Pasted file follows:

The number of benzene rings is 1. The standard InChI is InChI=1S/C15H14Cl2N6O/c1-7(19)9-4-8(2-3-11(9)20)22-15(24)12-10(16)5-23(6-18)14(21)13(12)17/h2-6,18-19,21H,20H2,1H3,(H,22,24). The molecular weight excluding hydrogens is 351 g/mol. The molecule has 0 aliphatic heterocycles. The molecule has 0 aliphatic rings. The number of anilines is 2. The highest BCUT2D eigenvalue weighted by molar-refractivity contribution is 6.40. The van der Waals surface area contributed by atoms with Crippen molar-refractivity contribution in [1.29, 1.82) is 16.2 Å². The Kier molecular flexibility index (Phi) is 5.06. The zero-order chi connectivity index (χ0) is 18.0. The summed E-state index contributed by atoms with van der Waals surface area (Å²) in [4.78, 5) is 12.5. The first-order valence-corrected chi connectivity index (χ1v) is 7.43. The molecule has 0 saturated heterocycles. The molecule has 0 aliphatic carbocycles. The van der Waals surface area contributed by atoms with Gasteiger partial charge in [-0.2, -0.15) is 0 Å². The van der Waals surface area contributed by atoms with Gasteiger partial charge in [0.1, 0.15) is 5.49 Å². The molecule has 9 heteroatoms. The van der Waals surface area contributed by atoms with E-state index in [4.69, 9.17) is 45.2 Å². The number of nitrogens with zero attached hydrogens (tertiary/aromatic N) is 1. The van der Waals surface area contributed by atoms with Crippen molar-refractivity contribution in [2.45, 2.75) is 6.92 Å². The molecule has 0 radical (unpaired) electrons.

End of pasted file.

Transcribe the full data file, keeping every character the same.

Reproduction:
The number of benzene rings is 1. The standard InChI is InChI=1S/C15H14Cl2N6O/c1-7(19)9-4-8(2-3-11(9)20)22-15(24)12-10(16)5-23(6-18)14(21)13(12)17/h2-6,18-19,21H,20H2,1H3,(H,22,24). The molecular weight excluding hydrogens is 351 g/mol. The molecule has 0 aliphatic heterocycles. The molecule has 0 aliphatic rings. The number of anilines is 2. The highest BCUT2D eigenvalue weighted by molar-refractivity contribution is 6.40. The van der Waals surface area contributed by atoms with Crippen molar-refractivity contribution in [1.29, 1.82) is 16.2 Å². The Kier molecular flexibility index (Phi) is 5.06. The zero-order chi connectivity index (χ0) is 18.0. The summed E-state index contributed by atoms with van der Waals surface area (Å²) in [4.78, 5) is 12.5. The first-order valence-corrected chi connectivity index (χ1v) is 7.43. The molecule has 0 saturated heterocycles. The molecule has 0 aliphatic carbocycles. The van der Waals surface area contributed by atoms with Gasteiger partial charge in [-0.2, -0.15) is 0 Å². The van der Waals surface area contributed by atoms with Gasteiger partial charge in [0.1, 0.15) is 5.49 Å². The molecule has 9 heteroatoms. The van der Waals surface area contributed by atoms with E-state index in [4.69, 9.17) is 45.2 Å². The number of nitrogens with zero attached hydrogens (tertiary/aromatic N) is 1. The van der Waals surface area contributed by atoms with Crippen molar-refractivity contribution in [2.45, 2.75) is 6.92 Å². The molecule has 0 radical (unpaired) electrons.